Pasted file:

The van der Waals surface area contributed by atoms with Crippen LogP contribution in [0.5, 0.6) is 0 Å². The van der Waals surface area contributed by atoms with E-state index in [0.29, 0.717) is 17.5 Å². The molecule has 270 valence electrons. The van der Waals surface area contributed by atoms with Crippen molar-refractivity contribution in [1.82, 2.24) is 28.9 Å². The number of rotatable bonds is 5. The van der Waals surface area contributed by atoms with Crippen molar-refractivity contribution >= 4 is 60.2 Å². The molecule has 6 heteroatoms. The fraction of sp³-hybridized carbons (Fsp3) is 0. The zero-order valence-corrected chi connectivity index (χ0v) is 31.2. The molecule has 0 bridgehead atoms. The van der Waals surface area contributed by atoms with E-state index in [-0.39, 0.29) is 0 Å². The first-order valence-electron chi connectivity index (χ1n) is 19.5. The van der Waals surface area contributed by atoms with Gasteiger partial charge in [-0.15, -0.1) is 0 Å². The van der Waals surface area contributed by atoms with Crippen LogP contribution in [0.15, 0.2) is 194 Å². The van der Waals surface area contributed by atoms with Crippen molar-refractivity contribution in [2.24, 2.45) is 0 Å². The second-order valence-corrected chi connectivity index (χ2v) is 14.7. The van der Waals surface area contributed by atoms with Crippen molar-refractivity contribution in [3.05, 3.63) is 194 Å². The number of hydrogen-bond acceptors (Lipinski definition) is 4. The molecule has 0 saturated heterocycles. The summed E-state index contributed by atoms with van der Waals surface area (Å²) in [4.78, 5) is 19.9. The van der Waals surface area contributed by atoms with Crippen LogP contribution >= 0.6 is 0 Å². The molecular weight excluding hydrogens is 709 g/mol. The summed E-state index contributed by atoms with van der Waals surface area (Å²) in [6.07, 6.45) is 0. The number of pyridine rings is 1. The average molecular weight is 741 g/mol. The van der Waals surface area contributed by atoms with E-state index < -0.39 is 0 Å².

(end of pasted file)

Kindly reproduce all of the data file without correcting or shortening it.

The van der Waals surface area contributed by atoms with Crippen LogP contribution in [0.5, 0.6) is 0 Å². The van der Waals surface area contributed by atoms with E-state index in [0.29, 0.717) is 17.5 Å². The molecule has 270 valence electrons. The van der Waals surface area contributed by atoms with Crippen molar-refractivity contribution in [1.82, 2.24) is 28.9 Å². The number of rotatable bonds is 5. The van der Waals surface area contributed by atoms with Crippen molar-refractivity contribution >= 4 is 60.2 Å². The molecule has 6 heteroatoms. The fraction of sp³-hybridized carbons (Fsp3) is 0. The zero-order valence-corrected chi connectivity index (χ0v) is 31.2. The molecule has 0 bridgehead atoms. The van der Waals surface area contributed by atoms with E-state index in [-0.39, 0.29) is 0 Å². The first-order valence-electron chi connectivity index (χ1n) is 19.5. The van der Waals surface area contributed by atoms with Gasteiger partial charge in [-0.15, -0.1) is 0 Å². The van der Waals surface area contributed by atoms with Crippen LogP contribution in [0.15, 0.2) is 194 Å². The van der Waals surface area contributed by atoms with Crippen molar-refractivity contribution in [2.24, 2.45) is 0 Å². The second-order valence-corrected chi connectivity index (χ2v) is 14.7. The van der Waals surface area contributed by atoms with Crippen molar-refractivity contribution in [3.05, 3.63) is 194 Å². The number of hydrogen-bond acceptors (Lipinski definition) is 4. The molecule has 0 saturated heterocycles. The summed E-state index contributed by atoms with van der Waals surface area (Å²) in [4.78, 5) is 19.9. The van der Waals surface area contributed by atoms with Crippen LogP contribution >= 0.6 is 0 Å². The molecular weight excluding hydrogens is 709 g/mol. The summed E-state index contributed by atoms with van der Waals surface area (Å²) in [6.07, 6.45) is 0. The number of pyridine rings is 1. The average molecular weight is 741 g/mol. The van der Waals surface area contributed by atoms with E-state index < -0.39 is 0 Å².